Earlier this month, the Supreme Court of India agreed to grant an early hearing in a case that seeks justice for 20 million Christians in India who are Dalits. The case was first brought before the apex court in 2004.

The Constitution of India recognizes and protects Dalits, a group of historically disadvantaged people, as Scheduled Castes. Although discrimination based on caste has been constitutionally prohibited, discrimination against Dalits still persists. Twenty seven percent of households who participated in the India Human Development Survey 2011-12, shockingly admitted to the practice of untouchability.

Human rights groups estimate that a crime is committed against a Dalit every 18 minutes. In rural areas, 38 percent of government-run schools segregate Dalit children from other children. In 70 percent of rural villages, Dalits are forbidden to interact with non-Dalits. Dalit women are especially targeted, enduring sexual abuse by police and upper caste men. They often experience discrimination in employment and wages, and are often forced into prostitution.

Christian Dalits (20 million) and Muslim Dalits (100 million) suffer double victimization by virtue of being excluded from the protections and provisions that have been made available to other Dalits.

The Presidential Order or Constitution (Scheduled Castes) Order of 1950, classified the Scheduled Castes who are eligible to receive special government benefits, jobs, housing, and educational opportunities. They are also entitled to receive special protection under laws such as the Scheduled Castes & Scheduled Tribes (Prevention of Atrocities) Act, 1989. However, paragraph 3 of the most recently amended version of the Order states, “No person who professes a religion different from the Hindu, the Sikh or the Buddhist religion shall be deemed to be a member of a Scheduled Caste.” As a result, Christian Dalits and all Dalits who adopt a faith that is not approved by the government are denied this special status, and the ensuing privileges and protections.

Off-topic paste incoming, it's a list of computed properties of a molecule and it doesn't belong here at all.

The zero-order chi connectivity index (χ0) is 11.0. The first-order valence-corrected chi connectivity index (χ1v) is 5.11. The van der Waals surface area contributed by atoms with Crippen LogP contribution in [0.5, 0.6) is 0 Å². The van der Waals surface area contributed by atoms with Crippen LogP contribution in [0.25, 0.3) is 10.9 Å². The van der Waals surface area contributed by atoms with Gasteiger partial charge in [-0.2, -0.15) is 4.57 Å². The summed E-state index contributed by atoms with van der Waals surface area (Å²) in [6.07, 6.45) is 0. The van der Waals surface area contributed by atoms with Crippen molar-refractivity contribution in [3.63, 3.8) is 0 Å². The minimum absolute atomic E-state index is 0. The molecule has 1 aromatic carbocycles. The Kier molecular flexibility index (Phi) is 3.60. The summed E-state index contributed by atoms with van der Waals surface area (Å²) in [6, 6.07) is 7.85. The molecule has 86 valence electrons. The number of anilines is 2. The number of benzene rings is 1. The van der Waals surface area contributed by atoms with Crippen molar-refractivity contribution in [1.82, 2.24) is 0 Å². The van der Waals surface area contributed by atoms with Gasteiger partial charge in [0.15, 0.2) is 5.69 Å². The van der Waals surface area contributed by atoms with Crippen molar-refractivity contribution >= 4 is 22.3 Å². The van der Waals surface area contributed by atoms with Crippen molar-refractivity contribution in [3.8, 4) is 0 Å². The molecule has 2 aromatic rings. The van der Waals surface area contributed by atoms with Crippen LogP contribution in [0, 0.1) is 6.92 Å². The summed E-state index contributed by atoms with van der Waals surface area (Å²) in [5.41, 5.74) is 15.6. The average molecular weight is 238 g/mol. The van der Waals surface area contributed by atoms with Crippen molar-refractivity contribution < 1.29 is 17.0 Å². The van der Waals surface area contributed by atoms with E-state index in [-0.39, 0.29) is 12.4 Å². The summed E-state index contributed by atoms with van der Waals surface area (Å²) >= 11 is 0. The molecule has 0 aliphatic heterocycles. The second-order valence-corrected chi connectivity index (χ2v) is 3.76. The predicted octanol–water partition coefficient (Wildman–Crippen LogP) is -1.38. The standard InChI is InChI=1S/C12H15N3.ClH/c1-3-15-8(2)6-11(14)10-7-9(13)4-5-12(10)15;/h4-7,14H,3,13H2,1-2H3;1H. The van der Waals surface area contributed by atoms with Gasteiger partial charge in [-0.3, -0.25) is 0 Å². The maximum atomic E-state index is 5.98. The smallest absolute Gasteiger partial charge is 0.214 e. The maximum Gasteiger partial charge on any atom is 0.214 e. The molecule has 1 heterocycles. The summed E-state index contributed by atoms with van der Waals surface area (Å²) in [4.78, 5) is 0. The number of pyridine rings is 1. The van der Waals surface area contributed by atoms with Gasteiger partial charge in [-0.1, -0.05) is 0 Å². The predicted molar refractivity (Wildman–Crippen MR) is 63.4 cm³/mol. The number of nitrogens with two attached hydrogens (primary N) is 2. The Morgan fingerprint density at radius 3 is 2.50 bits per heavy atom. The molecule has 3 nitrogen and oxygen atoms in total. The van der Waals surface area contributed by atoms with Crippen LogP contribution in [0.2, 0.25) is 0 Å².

Studies show that Dalits who embrace Christianity and Islam, continue to suffer extreme social, educational and economic hardship. Approximately 70 percent of Christians in India belong to the Dalit community. They are poor and engaged in menial occupations as manual scavengers and street sweepers. They continue to suffer even after their conversion to the Christian faith. Christian communities in Chhattisgarh, Madhya Pradesh, Tamil Nadu and Uttar Pradesh are particularly vulnerable.

In 2004, the Centre for Public Interest Litigation (CPIL) challenged the constitutionality of the 1950 Presidential Order in the Supreme Court. The petition claims that the Order is discriminatory and violates the constitutionally guaranteed right to equality, freedom of conscience, and the right to practice the religion of one’s choice. Since then, several groups have joined the fight, including the Catholic Bishops Conference of India and the National Council of Churches in India.

In 2007, the National Commission for Religious and Linguistic Minorities strongly recommended that Paragraph 3 of the Order be deleted “so as to completely de-link the Scheduled Caste status from religion and make the Scheduled Castes’ net fully religion-neutral.”

Over 15 years have passed since CPIL’s petition, and finally the resolution seems to be in sight. The discrimination and persecution of Dalits must come to an end. They must no longer be treated as second- class citizens. All citizens must have equal protection of the law.